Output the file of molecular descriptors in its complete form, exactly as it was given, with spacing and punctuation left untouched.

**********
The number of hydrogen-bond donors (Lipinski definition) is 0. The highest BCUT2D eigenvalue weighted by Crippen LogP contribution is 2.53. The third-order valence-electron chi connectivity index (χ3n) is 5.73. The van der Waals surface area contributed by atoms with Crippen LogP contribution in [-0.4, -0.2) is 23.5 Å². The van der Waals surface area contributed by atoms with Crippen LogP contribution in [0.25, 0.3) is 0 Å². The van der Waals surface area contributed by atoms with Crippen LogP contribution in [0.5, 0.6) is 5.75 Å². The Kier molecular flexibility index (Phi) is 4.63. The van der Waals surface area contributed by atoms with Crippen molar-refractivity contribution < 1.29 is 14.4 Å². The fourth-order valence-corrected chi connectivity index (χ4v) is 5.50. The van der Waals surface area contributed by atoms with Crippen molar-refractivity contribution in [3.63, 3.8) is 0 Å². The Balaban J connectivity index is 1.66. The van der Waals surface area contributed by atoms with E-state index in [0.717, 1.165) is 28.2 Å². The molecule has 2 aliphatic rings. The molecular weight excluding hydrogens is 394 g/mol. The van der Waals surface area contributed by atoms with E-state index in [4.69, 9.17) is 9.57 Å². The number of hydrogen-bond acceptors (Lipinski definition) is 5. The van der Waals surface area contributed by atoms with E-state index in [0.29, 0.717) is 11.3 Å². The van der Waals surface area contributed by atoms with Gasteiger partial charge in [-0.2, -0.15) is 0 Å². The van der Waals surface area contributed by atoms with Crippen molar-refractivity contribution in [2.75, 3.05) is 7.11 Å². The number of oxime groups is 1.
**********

The number of hydrogen-bond donors (Lipinski definition) is 0. The highest BCUT2D eigenvalue weighted by Crippen LogP contribution is 2.53. The third-order valence-electron chi connectivity index (χ3n) is 5.73. The van der Waals surface area contributed by atoms with Crippen LogP contribution in [-0.4, -0.2) is 23.5 Å². The van der Waals surface area contributed by atoms with Crippen LogP contribution in [0.25, 0.3) is 0 Å². The van der Waals surface area contributed by atoms with Crippen LogP contribution in [0.5, 0.6) is 5.75 Å². The Kier molecular flexibility index (Phi) is 4.63. The van der Waals surface area contributed by atoms with Crippen molar-refractivity contribution < 1.29 is 14.4 Å². The fourth-order valence-corrected chi connectivity index (χ4v) is 5.50. The van der Waals surface area contributed by atoms with Crippen molar-refractivity contribution in [3.63, 3.8) is 0 Å². The Balaban J connectivity index is 1.66. The van der Waals surface area contributed by atoms with E-state index in [0.717, 1.165) is 28.2 Å². The molecule has 2 aliphatic rings. The molecular weight excluding hydrogens is 394 g/mol. The van der Waals surface area contributed by atoms with E-state index in [4.69, 9.17) is 9.57 Å². The number of hydrogen-bond acceptors (Lipinski definition) is 5. The van der Waals surface area contributed by atoms with E-state index in [0.29, 0.717) is 11.3 Å². The van der Waals surface area contributed by atoms with Gasteiger partial charge in [-0.2, -0.15) is 0 Å². The van der Waals surface area contributed by atoms with Crippen molar-refractivity contribution in [2.75, 3.05) is 7.11 Å². The number of oxime groups is 1.